“Young people need to be more rebellious….” –Harry Belafonte
THE REMARKABLE AND outstanding Harry Belafonte died on April 25 in his New York City home at the age of 96. He lived a full life as a political activist for civil and human rights, and was known by millions as a popular singer, actor and creative entertainer.
In the 1950s no one, Black or white, was more known and with greater impact that Harry Belafonte. He set the path for other African Americans in the acting and film industry who used his fame and funds to support civil rights and the struggle for racial justice.
Belafonte aways saw his first profession as an activist. His various jobs and fame were seen as tools to advance the broader fight for equality and freedom here in the United States and for oppressed peoples around the world.
“I think that I would rather pursue my beliefs and stand by them than have a successful career if I must make the choice,” Belafonte told the CBC of Canada on its 1961 special, “Close-up on Belafonte.”
Segregation Shaped Him
At a time when segregation was still widespread and Black faces were still a rarity on screens large and small, Belafonte’s ascent to the upper echelon of show business was historic.
Born in Harlem to Jamaican immigrants, he almost single-handedly ignited a craze for West Indian music with hit records like “Day-O (The Banana Boat Song)” and “Jamaica Farewell.”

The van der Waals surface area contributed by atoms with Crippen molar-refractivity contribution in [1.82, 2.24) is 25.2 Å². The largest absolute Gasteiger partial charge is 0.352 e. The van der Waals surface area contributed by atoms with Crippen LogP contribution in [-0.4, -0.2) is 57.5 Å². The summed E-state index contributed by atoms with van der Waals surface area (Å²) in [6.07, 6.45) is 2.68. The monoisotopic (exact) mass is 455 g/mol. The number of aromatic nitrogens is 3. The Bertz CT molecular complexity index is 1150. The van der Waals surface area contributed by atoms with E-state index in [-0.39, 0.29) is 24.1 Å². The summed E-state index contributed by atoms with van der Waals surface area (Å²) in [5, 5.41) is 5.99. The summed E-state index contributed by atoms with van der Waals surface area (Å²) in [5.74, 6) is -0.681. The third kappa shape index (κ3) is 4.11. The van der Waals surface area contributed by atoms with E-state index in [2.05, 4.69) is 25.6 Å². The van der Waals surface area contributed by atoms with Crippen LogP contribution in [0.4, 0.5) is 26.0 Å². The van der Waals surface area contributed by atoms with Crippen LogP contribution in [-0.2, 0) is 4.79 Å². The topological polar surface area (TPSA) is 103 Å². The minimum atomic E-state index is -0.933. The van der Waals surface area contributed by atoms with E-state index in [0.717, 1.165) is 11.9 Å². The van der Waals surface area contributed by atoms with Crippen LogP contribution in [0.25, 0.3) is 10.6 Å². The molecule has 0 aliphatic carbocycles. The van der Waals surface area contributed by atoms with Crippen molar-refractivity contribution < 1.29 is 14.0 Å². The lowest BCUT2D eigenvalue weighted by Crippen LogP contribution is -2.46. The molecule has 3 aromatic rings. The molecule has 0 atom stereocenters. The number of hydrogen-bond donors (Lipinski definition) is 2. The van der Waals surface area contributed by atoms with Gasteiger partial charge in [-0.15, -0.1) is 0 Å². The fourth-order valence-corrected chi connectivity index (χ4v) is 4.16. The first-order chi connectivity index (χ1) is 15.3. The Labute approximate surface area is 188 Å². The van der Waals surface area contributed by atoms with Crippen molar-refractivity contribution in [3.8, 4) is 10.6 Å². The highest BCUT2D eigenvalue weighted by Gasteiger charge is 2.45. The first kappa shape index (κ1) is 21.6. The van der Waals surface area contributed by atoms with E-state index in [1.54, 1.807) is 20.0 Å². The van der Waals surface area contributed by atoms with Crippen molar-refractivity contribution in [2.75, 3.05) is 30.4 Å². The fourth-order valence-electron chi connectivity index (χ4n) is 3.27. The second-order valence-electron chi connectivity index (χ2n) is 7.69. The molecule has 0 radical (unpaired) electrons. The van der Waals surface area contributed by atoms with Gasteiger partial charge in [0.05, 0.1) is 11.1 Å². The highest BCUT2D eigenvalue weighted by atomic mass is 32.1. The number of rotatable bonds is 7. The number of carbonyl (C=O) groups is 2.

His album “Calypso,” which included both those songs, reached the top of the Billboard album chart shortly after its release in 1956 and stayed there for 31 weeks. It was said to be the first album by a single artist to sell more than a million copies.
The lifelong civil and human rights activist inspired millions here and around the world to stand up to racism, national oppression and for the working classes of all peoples. He challenged us all to understand fundamental change is only possible by what we do on the street level.
Friend of King
Martin Luther King Jr. and Belafonte met at the Abyssinian Baptist Church in Harlem in 1956.
Belafonte provided money to bail to King and other civil rights activists out of jail. His spacious apartment in Manhattan became King’s home away from home.
He quietly maintained an insurance policy on Dr. King’s life, with the King family as the beneficiary, and donated his own money to make sure that the family was taken care of after Dr. King was assassinated in 1968.
He helped to organize the March on Washington in 1963, where he and his close friend Sydney Poitier participated.
Belafonte told Amy Goodman of “Democracy Now” (a show he respected) that he spoke to King almost daily. (See the shows tribute of April 26 where links to previous interviews are available.)
Sharp Critic of U.S. Foreign Policy
Belafonte was a longtime critic of U.S. foreign policy. He called for an end to the embargo against Cuba, supported the anti-apartheid movement and opposed policies of war and global oppression.
He spoke out against the U.S. invasion of Iraq and once called George W. Bush the “greatest terrorist in the world.”